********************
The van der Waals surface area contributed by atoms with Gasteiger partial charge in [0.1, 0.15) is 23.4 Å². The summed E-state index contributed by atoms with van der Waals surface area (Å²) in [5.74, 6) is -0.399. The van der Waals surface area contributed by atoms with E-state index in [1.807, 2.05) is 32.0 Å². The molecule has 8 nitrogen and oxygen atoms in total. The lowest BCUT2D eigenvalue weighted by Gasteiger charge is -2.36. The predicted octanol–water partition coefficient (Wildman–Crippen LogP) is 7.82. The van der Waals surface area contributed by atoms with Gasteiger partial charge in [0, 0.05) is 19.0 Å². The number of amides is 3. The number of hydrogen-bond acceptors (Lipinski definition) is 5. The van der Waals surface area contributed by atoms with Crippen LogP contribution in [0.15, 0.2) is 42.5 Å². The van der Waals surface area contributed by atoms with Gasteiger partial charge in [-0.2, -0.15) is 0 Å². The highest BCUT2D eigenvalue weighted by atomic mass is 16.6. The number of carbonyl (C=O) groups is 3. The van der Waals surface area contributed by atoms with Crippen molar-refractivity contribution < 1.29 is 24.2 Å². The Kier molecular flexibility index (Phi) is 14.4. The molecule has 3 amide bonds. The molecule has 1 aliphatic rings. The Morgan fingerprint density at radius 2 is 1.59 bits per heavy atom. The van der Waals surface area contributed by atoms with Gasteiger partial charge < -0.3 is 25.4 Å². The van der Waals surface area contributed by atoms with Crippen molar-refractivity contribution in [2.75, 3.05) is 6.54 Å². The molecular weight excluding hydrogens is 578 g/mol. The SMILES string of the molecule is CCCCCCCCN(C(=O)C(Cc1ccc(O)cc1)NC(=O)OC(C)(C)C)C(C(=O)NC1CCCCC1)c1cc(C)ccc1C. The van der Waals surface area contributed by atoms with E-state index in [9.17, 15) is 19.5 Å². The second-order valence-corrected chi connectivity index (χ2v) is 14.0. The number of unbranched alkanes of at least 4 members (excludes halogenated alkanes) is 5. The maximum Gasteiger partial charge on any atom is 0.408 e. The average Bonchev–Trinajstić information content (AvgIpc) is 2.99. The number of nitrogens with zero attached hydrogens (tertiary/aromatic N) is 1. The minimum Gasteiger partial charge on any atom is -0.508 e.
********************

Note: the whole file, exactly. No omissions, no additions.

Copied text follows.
The van der Waals surface area contributed by atoms with Gasteiger partial charge in [0.1, 0.15) is 23.4 Å². The summed E-state index contributed by atoms with van der Waals surface area (Å²) in [5.74, 6) is -0.399. The van der Waals surface area contributed by atoms with E-state index in [1.807, 2.05) is 32.0 Å². The molecule has 8 nitrogen and oxygen atoms in total. The lowest BCUT2D eigenvalue weighted by Gasteiger charge is -2.36. The predicted octanol–water partition coefficient (Wildman–Crippen LogP) is 7.82. The van der Waals surface area contributed by atoms with Gasteiger partial charge in [0, 0.05) is 19.0 Å². The number of amides is 3. The number of hydrogen-bond acceptors (Lipinski definition) is 5. The van der Waals surface area contributed by atoms with Crippen LogP contribution in [0.15, 0.2) is 42.5 Å². The van der Waals surface area contributed by atoms with Gasteiger partial charge in [-0.2, -0.15) is 0 Å². The highest BCUT2D eigenvalue weighted by atomic mass is 16.6. The number of carbonyl (C=O) groups is 3. The van der Waals surface area contributed by atoms with Crippen molar-refractivity contribution < 1.29 is 24.2 Å². The Kier molecular flexibility index (Phi) is 14.4. The molecule has 3 amide bonds. The molecule has 1 aliphatic rings. The Morgan fingerprint density at radius 2 is 1.59 bits per heavy atom. The van der Waals surface area contributed by atoms with Gasteiger partial charge < -0.3 is 25.4 Å². The van der Waals surface area contributed by atoms with Crippen molar-refractivity contribution in [2.75, 3.05) is 6.54 Å². The molecular weight excluding hydrogens is 578 g/mol. The SMILES string of the molecule is CCCCCCCCN(C(=O)C(Cc1ccc(O)cc1)NC(=O)OC(C)(C)C)C(C(=O)NC1CCCCC1)c1cc(C)ccc1C. The van der Waals surface area contributed by atoms with E-state index in [9.17, 15) is 19.5 Å². The second-order valence-corrected chi connectivity index (χ2v) is 14.0. The number of unbranched alkanes of at least 4 members (excludes halogenated alkanes) is 5. The maximum Gasteiger partial charge on any atom is 0.408 e. The average Bonchev–Trinajstić information content (AvgIpc) is 2.99. The number of nitrogens with zero attached hydrogens (tertiary/aromatic N) is 1. The minimum Gasteiger partial charge on any atom is -0.508 e.